Three people were arrested and three web cameras, one cooling pad, three laptops, three LCDs, a biometric machine, a finger-print scanner, 65 Aadhar cards, one PAN card, eight voter IDs, lamination machines and other equipment were confiscated during a raid in Pachchhaiya in Amroha, reports ToI. Acting on a tip off, Amroha police raided a shop where Aadhaar cards were being issued illegally and arrested Kannan And Aslaan.
The duo were using a stamp of the fingerprints of one Mohammad Sakib who ran a public service centre. He was arrested as well and a case has been registered under sections 420 (Cheating and dishonestly inducing delivery of property), 464 (Making a false document), 468 (Forgery for purpose of cheating), 471(Using as genuine a forged document or electronic record) of IPC.”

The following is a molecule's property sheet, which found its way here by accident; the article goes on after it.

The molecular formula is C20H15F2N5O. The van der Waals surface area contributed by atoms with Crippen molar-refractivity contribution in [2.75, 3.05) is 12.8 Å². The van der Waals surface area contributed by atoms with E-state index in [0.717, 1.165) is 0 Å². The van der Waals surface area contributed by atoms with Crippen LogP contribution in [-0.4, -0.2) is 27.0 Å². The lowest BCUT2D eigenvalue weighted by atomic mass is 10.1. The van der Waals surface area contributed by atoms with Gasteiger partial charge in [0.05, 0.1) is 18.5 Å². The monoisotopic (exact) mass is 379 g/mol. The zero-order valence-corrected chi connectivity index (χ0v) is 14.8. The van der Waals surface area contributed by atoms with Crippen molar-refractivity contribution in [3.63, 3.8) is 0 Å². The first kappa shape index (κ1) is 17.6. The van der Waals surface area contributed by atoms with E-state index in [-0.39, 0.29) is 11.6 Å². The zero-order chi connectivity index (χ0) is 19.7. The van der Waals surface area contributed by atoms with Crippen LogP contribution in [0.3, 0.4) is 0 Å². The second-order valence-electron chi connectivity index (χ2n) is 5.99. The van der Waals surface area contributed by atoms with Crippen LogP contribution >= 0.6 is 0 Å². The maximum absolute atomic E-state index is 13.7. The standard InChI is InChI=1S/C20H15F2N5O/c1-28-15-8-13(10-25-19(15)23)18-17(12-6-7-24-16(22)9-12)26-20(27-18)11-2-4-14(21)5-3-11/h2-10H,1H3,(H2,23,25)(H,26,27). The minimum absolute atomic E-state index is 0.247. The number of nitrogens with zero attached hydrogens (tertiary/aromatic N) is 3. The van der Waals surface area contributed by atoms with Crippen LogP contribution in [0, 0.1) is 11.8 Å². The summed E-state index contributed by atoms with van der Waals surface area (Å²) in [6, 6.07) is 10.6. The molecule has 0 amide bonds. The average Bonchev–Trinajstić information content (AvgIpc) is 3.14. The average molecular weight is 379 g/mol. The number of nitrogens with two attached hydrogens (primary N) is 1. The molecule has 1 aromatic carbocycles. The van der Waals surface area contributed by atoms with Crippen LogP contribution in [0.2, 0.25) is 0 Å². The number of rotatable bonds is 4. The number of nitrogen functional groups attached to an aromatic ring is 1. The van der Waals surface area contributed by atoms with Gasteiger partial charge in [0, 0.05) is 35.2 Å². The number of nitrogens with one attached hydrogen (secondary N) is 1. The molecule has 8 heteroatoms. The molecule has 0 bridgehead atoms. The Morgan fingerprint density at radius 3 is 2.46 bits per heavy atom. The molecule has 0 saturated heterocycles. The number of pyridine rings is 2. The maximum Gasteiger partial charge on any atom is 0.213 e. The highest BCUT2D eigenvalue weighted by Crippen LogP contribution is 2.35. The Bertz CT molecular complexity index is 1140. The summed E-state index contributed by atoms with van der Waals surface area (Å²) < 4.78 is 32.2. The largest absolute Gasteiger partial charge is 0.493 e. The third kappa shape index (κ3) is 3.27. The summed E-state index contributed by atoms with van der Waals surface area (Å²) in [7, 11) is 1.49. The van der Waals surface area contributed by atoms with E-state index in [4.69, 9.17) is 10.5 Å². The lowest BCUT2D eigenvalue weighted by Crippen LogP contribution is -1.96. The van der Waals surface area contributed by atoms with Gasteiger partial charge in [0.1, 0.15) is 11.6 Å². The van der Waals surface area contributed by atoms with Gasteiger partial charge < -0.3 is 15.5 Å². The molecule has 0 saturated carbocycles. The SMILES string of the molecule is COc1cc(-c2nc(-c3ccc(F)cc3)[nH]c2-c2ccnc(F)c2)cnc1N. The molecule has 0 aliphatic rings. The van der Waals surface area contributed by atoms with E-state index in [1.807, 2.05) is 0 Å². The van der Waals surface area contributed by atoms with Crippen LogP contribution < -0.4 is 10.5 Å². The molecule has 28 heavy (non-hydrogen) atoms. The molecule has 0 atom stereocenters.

UIDAI’s ECMP Aadhaar Enrolment Software now requires iris verification of Aadhaar operators as well as fingerprints, in addition to geolocation, which means that if the arrested accused were able to issue Aadhaar cards from their set up, they were also using a cracked version of the Aadhaar Enrolment Software in a manner similar to the Kanpur Aadhaar Enrolment Scam.
Also, the title in the Times of India report is somewhat misleading, as the Aadhaars issued by this illegal set up would not be fake, but real, even though issued illegally.
Ironically, on the day before the arrest, UIDAI had issued a tweeted press statement claiming that it was not possible to bypass biometric verification for their enrolment software.
Other instances of Aadhaar Enrolment Software being bypassed
- The Kanpur Aadhaar enrolment Scam: the software was patched to bypass iris authentication and copies of fingerprints of authorized operators were used to login and create or update Aadhaar cards.
- The Asia Times report of cracked ECMP software that worked “out of the box” – it came preconfigured with valid credentials of operators and a patch to bypass geographical restrictions that prevented access from unauthorized locations.
- Biometrics and details of nationalised bank officer Prashant Morvadiya were sold on a pen drive for Rs. 6000 to enable access to update Aadhaar data using his credentials, in a scam the police believe to be operating for a year when it was caught.